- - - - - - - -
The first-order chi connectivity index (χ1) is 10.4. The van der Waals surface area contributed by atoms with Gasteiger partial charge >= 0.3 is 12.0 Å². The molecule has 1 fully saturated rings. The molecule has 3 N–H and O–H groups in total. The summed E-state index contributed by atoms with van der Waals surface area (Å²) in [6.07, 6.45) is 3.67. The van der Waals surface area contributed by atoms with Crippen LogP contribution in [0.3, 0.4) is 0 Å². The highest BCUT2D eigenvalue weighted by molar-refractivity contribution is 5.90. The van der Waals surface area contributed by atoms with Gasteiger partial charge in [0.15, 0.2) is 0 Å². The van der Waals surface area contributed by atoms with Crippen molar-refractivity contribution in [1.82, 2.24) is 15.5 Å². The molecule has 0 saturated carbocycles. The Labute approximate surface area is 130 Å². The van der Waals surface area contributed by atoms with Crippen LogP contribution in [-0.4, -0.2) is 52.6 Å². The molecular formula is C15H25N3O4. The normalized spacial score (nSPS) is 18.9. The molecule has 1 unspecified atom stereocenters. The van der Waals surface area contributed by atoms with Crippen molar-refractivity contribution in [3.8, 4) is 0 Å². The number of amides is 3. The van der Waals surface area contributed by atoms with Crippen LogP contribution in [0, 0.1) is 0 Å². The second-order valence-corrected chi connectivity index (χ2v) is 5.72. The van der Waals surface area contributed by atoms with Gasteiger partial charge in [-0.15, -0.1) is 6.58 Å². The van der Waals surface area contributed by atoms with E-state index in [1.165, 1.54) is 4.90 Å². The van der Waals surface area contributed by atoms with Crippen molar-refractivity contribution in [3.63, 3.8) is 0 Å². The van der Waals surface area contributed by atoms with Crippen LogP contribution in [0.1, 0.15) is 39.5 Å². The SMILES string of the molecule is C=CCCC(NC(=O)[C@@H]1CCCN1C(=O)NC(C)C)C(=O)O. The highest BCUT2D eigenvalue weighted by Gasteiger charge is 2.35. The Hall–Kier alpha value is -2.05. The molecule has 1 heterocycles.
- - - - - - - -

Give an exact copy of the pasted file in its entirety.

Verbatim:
The first-order chi connectivity index (χ1) is 10.4. The van der Waals surface area contributed by atoms with Gasteiger partial charge >= 0.3 is 12.0 Å². The molecule has 1 fully saturated rings. The molecule has 3 N–H and O–H groups in total. The summed E-state index contributed by atoms with van der Waals surface area (Å²) in [6.07, 6.45) is 3.67. The van der Waals surface area contributed by atoms with Crippen LogP contribution in [0.3, 0.4) is 0 Å². The highest BCUT2D eigenvalue weighted by molar-refractivity contribution is 5.90. The van der Waals surface area contributed by atoms with Gasteiger partial charge in [0.15, 0.2) is 0 Å². The van der Waals surface area contributed by atoms with Crippen molar-refractivity contribution in [1.82, 2.24) is 15.5 Å². The molecule has 0 saturated carbocycles. The Labute approximate surface area is 130 Å². The van der Waals surface area contributed by atoms with Crippen LogP contribution in [-0.4, -0.2) is 52.6 Å². The molecular formula is C15H25N3O4. The normalized spacial score (nSPS) is 18.9. The molecule has 1 unspecified atom stereocenters. The van der Waals surface area contributed by atoms with Crippen molar-refractivity contribution in [3.8, 4) is 0 Å². The number of amides is 3. The van der Waals surface area contributed by atoms with Crippen LogP contribution in [0, 0.1) is 0 Å². The second-order valence-corrected chi connectivity index (χ2v) is 5.72. The van der Waals surface area contributed by atoms with Gasteiger partial charge in [-0.15, -0.1) is 6.58 Å². The van der Waals surface area contributed by atoms with E-state index in [1.165, 1.54) is 4.90 Å². The van der Waals surface area contributed by atoms with Crippen molar-refractivity contribution in [3.63, 3.8) is 0 Å². The van der Waals surface area contributed by atoms with Crippen LogP contribution in [0.1, 0.15) is 39.5 Å². The SMILES string of the molecule is C=CCCC(NC(=O)[C@@H]1CCCN1C(=O)NC(C)C)C(=O)O. The highest BCUT2D eigenvalue weighted by Gasteiger charge is 2.35. The Hall–Kier alpha value is -2.05. The molecule has 1 heterocycles.